Unsworn testimony before an Upper House committee last week shed light on axed Air Self-Defense Force Chief of Staff Gen. Toshio Tamogami’s nationalist views, but questions persist over how such a vocal revisionist was appointed ASDF chief to begin with.
Born in Fukushima Prefecture in 1948, Tamogami graduated from the National Defense Academy of Japan in 1971. He served as chief of the Air Defense Command as well as the head of its equipment division before being appointed ASDF chief of staff in March 2007.
Some experts questioned Tamogami’s unusual appointment to the ASDF’s top job, since he had only served as head of the logistics and welfare sections instead of the mainstream planning and operations division.
Hirofumi Hayashi, a professor at Kanto Gakuin University and an expert on modern Japanese history, pointed out that Tamogami may have landed the top post because of his close ties with Toshio Motoya, head of hotel and condo developer Apa Group, who had connections with then Prime Minister Shinzo Abe, a staunch nationalist.
The controversial essay contest Tamogami won, and was subsequently sacked for, was sponsored and organized by the Apa Group. Its theme, “True Modern History,” allowed the general to try to justify Japan’s wartime aggression.
“I can only speculate,” Hayashi said, noting Motoya may have served as an intermediary between Tamogami and Abe.
“The close relationship between the Apa Group and former Prime Minister Abe is widely known,” Hayashi said.
Tamogami is believed to have befriended Motoya during his stint at the ASDF’s Komatsu base in Ishikawa Prefecture. Motoya organized and ran a local group of residents who supported the activities of the base, which Tamogami commanded from 1998 to 1999.
According to media reports, Motoya was given a special tour of the base for his contribution and once was even allowed to sit in the cockpit of a fighter jet.
But the Apa Group owner is also the key member of Anshin-Kai, a group of supporters of Abe.
The two have a close relationship, as described in the December 2005 issue of an Apa Group magazine, which includes a photo of Abe attending a wine party at Motoya’s home.
Hayashi, who specializes in Okinawa’s wartime history, was at the center of the textbook revision controversy in 2007, when Abe instructed publishers to modify statements that claimed Okinawa residents were forced by the military into committing mass suicide and murder-suicide during the Battle of Okinawa.
The height of Abe’s hawkishness coincided with Tamogami’s appointment as ASDF chief, Hayashi noted.
“It’s possible that Prime Minister Abe’s close associates were aggressively on the move at the time,” he said.
In a news conference last week, Japanese Communist Party heavyweight Tadayoshi Ichida said he was troubled by the shady connection.
“Tamogami was appointed chief of staff of the ASDF at a time when Shinzo Abe’s Cabinet promoted ‘a departure from the postwar regime.’ The government is liable for setting the stage where such views could be publicly stated,” the chief of the JCP Secretariat told reporters.
“The majority of Abe’s Cabinet was filled with those who had ‘Yasukuni views,’ who claim Japan fought a war of self-survival and self-defense,” Ichida said in reference to Tokyo’s Yasukuni war shrine.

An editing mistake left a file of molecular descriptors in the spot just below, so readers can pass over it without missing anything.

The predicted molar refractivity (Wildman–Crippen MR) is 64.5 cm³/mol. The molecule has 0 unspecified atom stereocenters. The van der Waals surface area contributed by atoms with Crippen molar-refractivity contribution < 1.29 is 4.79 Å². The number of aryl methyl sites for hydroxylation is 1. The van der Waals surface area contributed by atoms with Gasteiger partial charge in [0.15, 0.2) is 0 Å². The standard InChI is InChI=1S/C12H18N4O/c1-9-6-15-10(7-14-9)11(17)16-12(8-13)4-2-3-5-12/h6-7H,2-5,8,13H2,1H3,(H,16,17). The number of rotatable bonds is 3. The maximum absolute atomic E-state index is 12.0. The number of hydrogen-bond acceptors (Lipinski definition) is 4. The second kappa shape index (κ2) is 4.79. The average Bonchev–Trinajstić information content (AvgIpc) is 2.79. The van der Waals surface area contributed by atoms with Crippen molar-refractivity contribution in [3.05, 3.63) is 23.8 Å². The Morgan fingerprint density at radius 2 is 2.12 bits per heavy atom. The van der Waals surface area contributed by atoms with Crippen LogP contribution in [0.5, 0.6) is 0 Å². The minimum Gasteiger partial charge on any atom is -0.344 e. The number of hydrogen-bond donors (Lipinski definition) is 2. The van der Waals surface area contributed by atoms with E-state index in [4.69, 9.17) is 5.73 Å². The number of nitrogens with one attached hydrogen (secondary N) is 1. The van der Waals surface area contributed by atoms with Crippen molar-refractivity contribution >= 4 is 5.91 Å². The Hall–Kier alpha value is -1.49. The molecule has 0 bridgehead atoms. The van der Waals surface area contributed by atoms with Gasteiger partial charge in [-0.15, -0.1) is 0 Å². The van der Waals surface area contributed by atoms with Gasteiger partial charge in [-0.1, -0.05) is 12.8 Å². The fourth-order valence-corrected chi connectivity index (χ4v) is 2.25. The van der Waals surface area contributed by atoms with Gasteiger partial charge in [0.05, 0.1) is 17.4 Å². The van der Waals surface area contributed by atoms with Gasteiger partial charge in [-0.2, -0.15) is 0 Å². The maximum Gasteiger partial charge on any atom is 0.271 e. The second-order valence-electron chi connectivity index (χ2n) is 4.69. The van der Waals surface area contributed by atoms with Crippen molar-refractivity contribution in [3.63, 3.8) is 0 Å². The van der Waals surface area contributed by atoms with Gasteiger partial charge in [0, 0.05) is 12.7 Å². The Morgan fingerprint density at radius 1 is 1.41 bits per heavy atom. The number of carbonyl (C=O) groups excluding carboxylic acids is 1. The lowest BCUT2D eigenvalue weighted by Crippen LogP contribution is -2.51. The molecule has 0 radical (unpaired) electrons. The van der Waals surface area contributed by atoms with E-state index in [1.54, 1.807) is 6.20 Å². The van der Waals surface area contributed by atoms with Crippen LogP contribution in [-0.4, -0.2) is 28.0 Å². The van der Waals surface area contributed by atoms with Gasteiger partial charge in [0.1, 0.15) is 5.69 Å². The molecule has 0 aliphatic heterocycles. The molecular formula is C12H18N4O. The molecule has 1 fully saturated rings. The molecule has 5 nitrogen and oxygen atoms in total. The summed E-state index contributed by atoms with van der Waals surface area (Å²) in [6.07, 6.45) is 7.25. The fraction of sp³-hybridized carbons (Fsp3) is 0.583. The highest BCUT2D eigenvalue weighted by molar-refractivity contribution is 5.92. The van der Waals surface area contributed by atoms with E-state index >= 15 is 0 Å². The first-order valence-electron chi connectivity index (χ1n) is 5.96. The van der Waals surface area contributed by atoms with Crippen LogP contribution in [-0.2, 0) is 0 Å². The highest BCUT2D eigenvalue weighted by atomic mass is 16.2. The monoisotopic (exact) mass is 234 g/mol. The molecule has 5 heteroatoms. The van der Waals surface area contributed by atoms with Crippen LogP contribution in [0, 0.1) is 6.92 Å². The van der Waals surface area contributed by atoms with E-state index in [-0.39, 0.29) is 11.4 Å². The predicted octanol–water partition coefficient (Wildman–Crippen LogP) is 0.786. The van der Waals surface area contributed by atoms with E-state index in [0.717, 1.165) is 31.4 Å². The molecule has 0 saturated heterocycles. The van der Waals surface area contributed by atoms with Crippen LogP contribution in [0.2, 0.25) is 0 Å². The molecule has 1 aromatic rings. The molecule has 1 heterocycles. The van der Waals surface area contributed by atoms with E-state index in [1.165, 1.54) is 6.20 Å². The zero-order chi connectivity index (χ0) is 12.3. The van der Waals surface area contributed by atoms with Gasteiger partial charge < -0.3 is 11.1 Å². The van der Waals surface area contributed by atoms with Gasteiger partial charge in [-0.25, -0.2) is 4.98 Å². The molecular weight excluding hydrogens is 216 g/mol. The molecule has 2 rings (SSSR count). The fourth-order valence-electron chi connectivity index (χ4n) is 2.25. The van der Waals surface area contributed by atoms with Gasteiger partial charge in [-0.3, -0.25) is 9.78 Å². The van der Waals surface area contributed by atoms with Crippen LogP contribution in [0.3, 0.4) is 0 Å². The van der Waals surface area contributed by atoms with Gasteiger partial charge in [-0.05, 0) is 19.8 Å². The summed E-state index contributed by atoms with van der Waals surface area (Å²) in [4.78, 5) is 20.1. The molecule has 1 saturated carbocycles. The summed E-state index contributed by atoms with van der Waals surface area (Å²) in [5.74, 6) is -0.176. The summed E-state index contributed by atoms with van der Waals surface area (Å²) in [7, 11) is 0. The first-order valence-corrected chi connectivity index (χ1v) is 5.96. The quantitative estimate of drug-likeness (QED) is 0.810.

Mihagi Yamamoto, of Nagoya-based peace activist group Fusen-eno Network (Network for Abolishing Wars), agreed.
“Many politicians say they support the Murayama statement on war, but openly challenge Japan’s responsibility by attempting to rewrite school textbooks. It’s likely there are people within the government who see things the way Tamogami does,” she said. In 1995, Socialist Prime Minister Tomiichi Murayama issued what stands today as Tokyo’s official apology for the war.
While Tamogami’s long-held nationalist views came as a shock to many, they were no secret in the ASDF.
During an Upper House committee session last week, it came to light that, only three months after his appointment, Tamogami had written an essay for internal publication within the ASDF in which he also justified Japan’s aggression during the war.
Tamogami raised eyebrows in April for denouncing a Nagoya High Court ruling that declared the ASDF airlift mission between Kuwait and Iraq unconstitutional.
But the Defense Ministry did not deal with him until his latest revisionist essay, in which he claimed Japan was not an aggressor nation and the people had been misled by “erroneous education,” was submitted and won the top prize in the Apa contest last month.
Yamamoto, a plaintiff in the Nagoya High Court suit, which questioned the constitutionality of the ASDF dispatch, raised concerns that the Defense Ministry’s oversight of the Self-Defense Forces is lacking.
“If they were unaware of Tamogami’s views before the essay came to light, then that is a serious issue from the perspective of civilian control over the military,” she said.
Meanwhile, sessions at the Upper House committee also revealed that Tamogami launched lecture courses on wartime history during his stint as head of the Joint Staff College, subsequently influencing its officers with revisionist education.
The Defense Ministry did not reveal some of the tutors who held classes on the Tokyo war crimes tribunals and views on the war during the committee sessions.
While the office of the U.S. president-elect reportedly goes as far as to ask its candidates for political appointments their Internet blog postings and their social networking service handle names, Defense Minister Yasukazu Hamada acknowledged that his ministry did not know of Tamogami’s habit of making controversial comments.
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